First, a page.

Robert Daws

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Robert Daws
Born (1959-05-04) 4 May 1959 (age 59)
Amy Robbins (m. 2003)

Robert Daws (born 4 May 1959) is an English stage and television actor.


Born in Leigh-on-Sea, Essex, Daws appeared in the 1982 stage play On Your Way, Riley! with Brian Murphy and Maureen Lipman. He played Tuppy Glossop in the early 1990s version of Jeeves and Wooster.[1] He played pompous cricket captain Roger Dervish alongside Brenda Blethyn in the ITV comedy drama Outside Edge 1994–96, for which he was nominated for Best Comedy Actor at the British Comedy Awards. He has also appeared in a number of one-off dramas including the 1997 BBC drama, The Missing Postman. In 1996 he starred in a pilot of what would become Roger Roger, a comedy drama which ran until 2003. Daws starred as Sam, the co-owner of Cresta Cabs.

He played Mike Spicer in Midsomer Murders “Hidden Depths” (2005).

Daws plays the trumpet, as evidenced when in 1994 he appeared as a guest in the final episode of the BBC comedy series A Bit of Fry and Laurie (series four) and played over the credits, accompanied by Hugh Laurie on the piano.

Daws appeared as Dr. Gordon Ormerod in the long-running ITV drama series The Royal, which ended its run in July 2011, the last scenes of which showed Ormerod fighting for his life after an attack at the hospital.

Robert Daws played a recurring role in Robin of Sherwood as King John's herald, Hubert de Guiscarde in the episodes "The Greatest Enemy" and "The Sheriff of Nottingham".

In November and December 2009, he appeared in Public Property by Sam Peter Jackson at the Trafalgar Studios.

In May and June 2010, he appeared in Coronation Street as Gail McIntyre's barrister as part of her murder trial storyline where she was wrongly accused of murdering husband Joe McIntyre.

From July 2010 to 11 September 2010, Robert Daws appeared as Dr Watson in The Secret Of Sherlock Holmes at the Duchess Theatre. In this production, Sherlock Holmes was played by Peter Egan.

In 2011, he appeared as Charles Pooter in a new adaptation of 'Diary of a Nobody' and 'Rock and Chips' for the BBC. He played garage owner, John Carlisle, in an episode of New Tricks (Series 8, episode 9) which was first shown on BBC1 on 29 August 2011. He played Gavin Dibbs the husband of the new GP in Port Wenn in an episode of Doc Martin (Series 5, episode 1) first shown on ITV on 12 September 2011.[2]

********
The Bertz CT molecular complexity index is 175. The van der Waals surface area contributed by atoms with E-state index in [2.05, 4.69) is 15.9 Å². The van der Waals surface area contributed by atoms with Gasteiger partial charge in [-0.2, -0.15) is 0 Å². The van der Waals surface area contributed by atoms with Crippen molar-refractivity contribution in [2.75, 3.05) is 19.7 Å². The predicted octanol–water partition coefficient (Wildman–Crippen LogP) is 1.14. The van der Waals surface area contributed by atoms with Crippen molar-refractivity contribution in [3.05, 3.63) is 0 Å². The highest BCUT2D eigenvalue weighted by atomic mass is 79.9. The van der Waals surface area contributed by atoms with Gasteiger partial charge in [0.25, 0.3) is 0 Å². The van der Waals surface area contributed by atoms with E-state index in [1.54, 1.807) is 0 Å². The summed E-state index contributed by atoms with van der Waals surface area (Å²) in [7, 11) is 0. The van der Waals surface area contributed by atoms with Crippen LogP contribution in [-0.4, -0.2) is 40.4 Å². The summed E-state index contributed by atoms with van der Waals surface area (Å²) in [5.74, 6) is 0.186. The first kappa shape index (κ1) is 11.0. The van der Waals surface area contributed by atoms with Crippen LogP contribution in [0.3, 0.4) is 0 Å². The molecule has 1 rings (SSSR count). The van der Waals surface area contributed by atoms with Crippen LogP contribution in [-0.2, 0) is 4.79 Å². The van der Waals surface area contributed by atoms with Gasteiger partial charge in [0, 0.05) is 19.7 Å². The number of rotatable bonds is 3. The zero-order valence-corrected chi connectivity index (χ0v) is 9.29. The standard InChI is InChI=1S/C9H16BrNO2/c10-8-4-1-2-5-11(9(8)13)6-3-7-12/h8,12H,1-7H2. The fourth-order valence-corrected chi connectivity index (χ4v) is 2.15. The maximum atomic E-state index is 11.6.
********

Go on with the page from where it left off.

He has recently played Jack Whitehall's father in Jack's Sky Christmas Cracker, and portrays Mayor Len Winkler in Ben Elton's new comedy series, The Wright Way, for BBC One.

Most recently, on BBC Radio 4, he has portrayed Arthur Lowe in 'Dear Arthur, Love John' and Ronnie Barker in 'Goodnight from Him'.

In 2014, he began filming in Poldark as Dr Choake.

In 2016, he appeared in the BBC TV series Father Brown as Robert Twyman, episode 4.9 "The Sins of the Father" and as John Green in Death in Paradise episode 5.5. He also starred in the horror movie The Unfolding.

Literary career[edit]

Daws worked with best-selling mystery writer Adam Croft on a radio-play adaptation of Croft's 2011 book, Exit Stage Left,[3] which was released in 2012 with Daws playing the lead character Kempston Hardwick.

His first crime novella, The Rock, was published in July 2012 and became an Amazon bestseller.[4] This was followed in September 2016 with a sequel, The Poisoned Rock.[5] A third volume of the series, The Killing Rock, was due to be published in 2017.

Personal life[edit]

Since February 2003 he has been married to Amy Robbins (who played his co-star, Dr. Jill Weatherill, in The Royal).[6] He has two daughters, Elizabeth Kate (Betsy) and May with Amy Robbins and a son, Benjamin, from his previous marriage.[6] They live in an Edwardian villa in Ampthill, Bedfordshire, where Robert compered the town's first Proms in June 2009.


  1. ^ Biography. 2009. Retrieved 29 October 2011.
  2. ^ "Doc Martin" (Press release). ITV1. 30 August 2011. Archived from the original on 11 October 2011. Retrieved 13 September 2011.
  3. ^ Adam Croft's blog
  4. ^ "The Rock". Amazon.
  5. ^ Daws, Robert (2016-09-10). The Poisoned Rock: A Sullivan and Broderick Murder Investigation (1 ed.). White Hat Books.
  6. ^ a b "Robert Daws and Amy Robbins". OK!. Northern and Shell Media Publications. Archived from the original on 18 November 2009. Retrieved 3 March 2010.

External links[edit]